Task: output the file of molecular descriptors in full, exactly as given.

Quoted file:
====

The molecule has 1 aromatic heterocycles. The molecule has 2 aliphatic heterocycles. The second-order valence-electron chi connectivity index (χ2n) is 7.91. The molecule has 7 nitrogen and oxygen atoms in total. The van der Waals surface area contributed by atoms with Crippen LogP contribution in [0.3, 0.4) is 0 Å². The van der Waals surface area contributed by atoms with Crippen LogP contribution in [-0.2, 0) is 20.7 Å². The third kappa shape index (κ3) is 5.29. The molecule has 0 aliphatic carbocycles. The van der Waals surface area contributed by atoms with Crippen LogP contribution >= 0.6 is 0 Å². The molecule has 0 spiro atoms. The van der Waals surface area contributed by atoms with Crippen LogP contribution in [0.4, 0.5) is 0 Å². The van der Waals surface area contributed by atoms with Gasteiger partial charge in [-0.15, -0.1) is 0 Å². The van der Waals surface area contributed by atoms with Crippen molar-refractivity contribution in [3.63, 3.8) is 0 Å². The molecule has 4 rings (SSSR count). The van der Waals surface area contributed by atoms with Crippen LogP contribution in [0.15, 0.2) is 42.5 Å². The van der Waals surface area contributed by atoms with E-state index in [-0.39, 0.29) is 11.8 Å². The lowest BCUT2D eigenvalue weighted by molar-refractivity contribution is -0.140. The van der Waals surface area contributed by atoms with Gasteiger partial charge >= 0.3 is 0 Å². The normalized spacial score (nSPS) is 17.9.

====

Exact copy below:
The molecule has 1 aromatic heterocycles. The molecule has 2 aliphatic heterocycles. The second-order valence-electron chi connectivity index (χ2n) is 7.91. The molecule has 7 nitrogen and oxygen atoms in total. The van der Waals surface area contributed by atoms with Crippen LogP contribution in [0.3, 0.4) is 0 Å². The van der Waals surface area contributed by atoms with Crippen LogP contribution in [-0.2, 0) is 20.7 Å². The third kappa shape index (κ3) is 5.29. The molecule has 0 aliphatic carbocycles. The van der Waals surface area contributed by atoms with Crippen LogP contribution >= 0.6 is 0 Å². The molecule has 0 spiro atoms. The van der Waals surface area contributed by atoms with Crippen LogP contribution in [0.4, 0.5) is 0 Å². The van der Waals surface area contributed by atoms with Gasteiger partial charge in [-0.15, -0.1) is 0 Å². The van der Waals surface area contributed by atoms with Crippen molar-refractivity contribution in [3.63, 3.8) is 0 Å². The molecule has 4 rings (SSSR count). The van der Waals surface area contributed by atoms with Crippen LogP contribution in [0.15, 0.2) is 42.5 Å². The van der Waals surface area contributed by atoms with E-state index in [-0.39, 0.29) is 11.8 Å². The lowest BCUT2D eigenvalue weighted by molar-refractivity contribution is -0.140. The van der Waals surface area contributed by atoms with Gasteiger partial charge >= 0.3 is 0 Å². The normalized spacial score (nSPS) is 17.9.